New York Giants
Fatal Flaw: Offensive Line
New York has an issue that has plagued them for years and it’s not getting better. Last season, they average less than 20 points per game. How does that happen when you have Odell Beckham Jr and Sterling Shepard? What was their answer? We need Brandon Marshall and TE Evan Engram (first-round pick). No, what you need is help on the offensive line because your offensive drives are being killed with poor play. Signing a San Diego castoff in D.J. Fluker is not the answer and waiting until the sixth round to draft a lineman isn’t helping (Adam Bisnowaty).
Eli Manning is a two-time Super Bowl champion, we get it. He does his work in a west coast offense designed to get the ball out quickly. He’s also 36 years old and no quarterback is going to do well without a little time to get through his progressions. The New York Giants had 57 drives that went three-and-out (29.53% of their drives) which was the third-most in the NFL behind the Rams and 49ers. Another note, Eli has thrown double-digit interceptions in 12 of his 13 seasons behind center. That includes throwing 20 or more three times and leading the league in 2013 with 27 interceptions. He tied for the fourth-most interceptions thrown in 2016 (16 INTs) with the 27th ranked QBR at 51.8. He’s already a quarterback prone to mistakes. Throw in a leaky offensive line and it’s only going to magnify the problems.
Fatal Flaw: Inexperience/ Reshuffling
It’s great that the Cowboys are building a young and hungry team but in the short-term, that’s going to bring on some growing pains. Dallas has decided to reshuffle a few areas, especially on the defensive side of the ball. Sure, Orlando Scandrick and Nolan Carroll are veterans in the secondary but they’re not exactly pillars of great health. The Cowboys had to make their moves in the secondary and they drafted four defensive backs. As they try and create a back end of playmakers around Byron Jones, they’ll experience the ups and the downs that go along with it. Dallas was the 26th rated pass defense in the NFL last season, a change was needed but there are questions to be answered. Can they be better than that in 2017? They have to learn pretty quickly with teams like the Packers, Raiders, and Falcons on the schedule.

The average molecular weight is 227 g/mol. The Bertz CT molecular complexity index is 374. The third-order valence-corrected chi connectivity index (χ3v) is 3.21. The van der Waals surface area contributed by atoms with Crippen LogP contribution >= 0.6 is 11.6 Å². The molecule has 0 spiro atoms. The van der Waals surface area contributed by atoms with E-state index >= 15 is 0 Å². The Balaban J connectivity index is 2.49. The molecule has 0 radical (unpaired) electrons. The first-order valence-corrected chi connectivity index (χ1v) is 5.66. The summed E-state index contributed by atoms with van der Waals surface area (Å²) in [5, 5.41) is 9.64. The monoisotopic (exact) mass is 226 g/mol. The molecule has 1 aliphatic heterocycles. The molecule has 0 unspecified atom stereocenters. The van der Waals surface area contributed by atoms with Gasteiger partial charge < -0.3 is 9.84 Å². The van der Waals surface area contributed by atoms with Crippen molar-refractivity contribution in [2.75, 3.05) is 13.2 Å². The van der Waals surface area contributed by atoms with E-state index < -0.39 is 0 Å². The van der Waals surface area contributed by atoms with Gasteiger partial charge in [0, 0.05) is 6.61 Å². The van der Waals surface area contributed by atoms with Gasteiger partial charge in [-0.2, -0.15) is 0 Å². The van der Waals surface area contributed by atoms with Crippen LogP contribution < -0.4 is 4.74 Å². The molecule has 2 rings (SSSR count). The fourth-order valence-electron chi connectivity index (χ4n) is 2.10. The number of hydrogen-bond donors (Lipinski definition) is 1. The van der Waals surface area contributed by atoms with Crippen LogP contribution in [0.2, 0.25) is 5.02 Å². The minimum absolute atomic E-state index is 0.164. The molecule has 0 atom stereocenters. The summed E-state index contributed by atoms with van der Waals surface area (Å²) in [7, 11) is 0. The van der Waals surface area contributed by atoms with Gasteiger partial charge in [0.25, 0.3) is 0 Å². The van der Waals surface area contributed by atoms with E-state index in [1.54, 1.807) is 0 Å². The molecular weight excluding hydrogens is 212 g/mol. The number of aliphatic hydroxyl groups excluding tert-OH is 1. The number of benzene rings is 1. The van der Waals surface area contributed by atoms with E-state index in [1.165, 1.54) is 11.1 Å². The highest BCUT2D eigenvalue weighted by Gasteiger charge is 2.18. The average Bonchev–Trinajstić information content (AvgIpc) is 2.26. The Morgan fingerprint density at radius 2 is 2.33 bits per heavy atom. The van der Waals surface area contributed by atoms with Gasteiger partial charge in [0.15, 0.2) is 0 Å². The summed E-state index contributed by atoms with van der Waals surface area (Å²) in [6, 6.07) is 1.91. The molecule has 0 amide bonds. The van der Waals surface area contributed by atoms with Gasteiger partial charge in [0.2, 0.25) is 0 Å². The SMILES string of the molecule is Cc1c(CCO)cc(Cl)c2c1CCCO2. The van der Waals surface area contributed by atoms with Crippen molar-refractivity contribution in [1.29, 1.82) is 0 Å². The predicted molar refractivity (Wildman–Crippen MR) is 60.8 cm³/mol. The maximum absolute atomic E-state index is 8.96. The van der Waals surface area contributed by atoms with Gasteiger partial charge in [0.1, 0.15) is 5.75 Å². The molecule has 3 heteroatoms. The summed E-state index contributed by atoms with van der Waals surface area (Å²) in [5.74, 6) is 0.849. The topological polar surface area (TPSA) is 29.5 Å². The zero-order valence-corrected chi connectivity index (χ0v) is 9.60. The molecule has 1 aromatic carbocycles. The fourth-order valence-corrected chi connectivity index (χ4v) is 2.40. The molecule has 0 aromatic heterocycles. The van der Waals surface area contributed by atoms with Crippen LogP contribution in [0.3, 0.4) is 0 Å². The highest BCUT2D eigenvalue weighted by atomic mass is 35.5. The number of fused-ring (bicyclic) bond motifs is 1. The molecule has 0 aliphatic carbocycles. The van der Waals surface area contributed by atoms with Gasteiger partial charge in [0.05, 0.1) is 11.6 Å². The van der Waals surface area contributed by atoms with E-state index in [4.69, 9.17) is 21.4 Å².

Dallas also has to do some reshuffling on their vaunted offensive line. Though La’el Collins is a better talent than Doug Free, he’s playing right tackle for the first time in his NFL career. Ronald Leary was an unsung hero for the Cowboys and he’s now gone to the Broncos. In his place will be a battle between a first-round flameout in Jonathan Cooper and a guy who has only played tackle with an extensive injury history in Chaz Green. As high as the hopes are for the Cowboys in 2017, they still have some questions to answer.
The NFL is filled with such parity and no team is perfect. Teams have won it all in this league even though they have had some huge flaws. The Atlanta Falcons represented the NFC in the Super Bowl despite being 25th in total defense giving up the sixth-most points. The Saints won the Super Bowl in 2009 with the best offense and 20th ranked defense. The Broncos struggled on offense in 2015 but won themselves the Lombardi with outstanding defense. Just because you have a huge flaw doesn’t mean it will necessarily be fatal, you can still accomplish great things.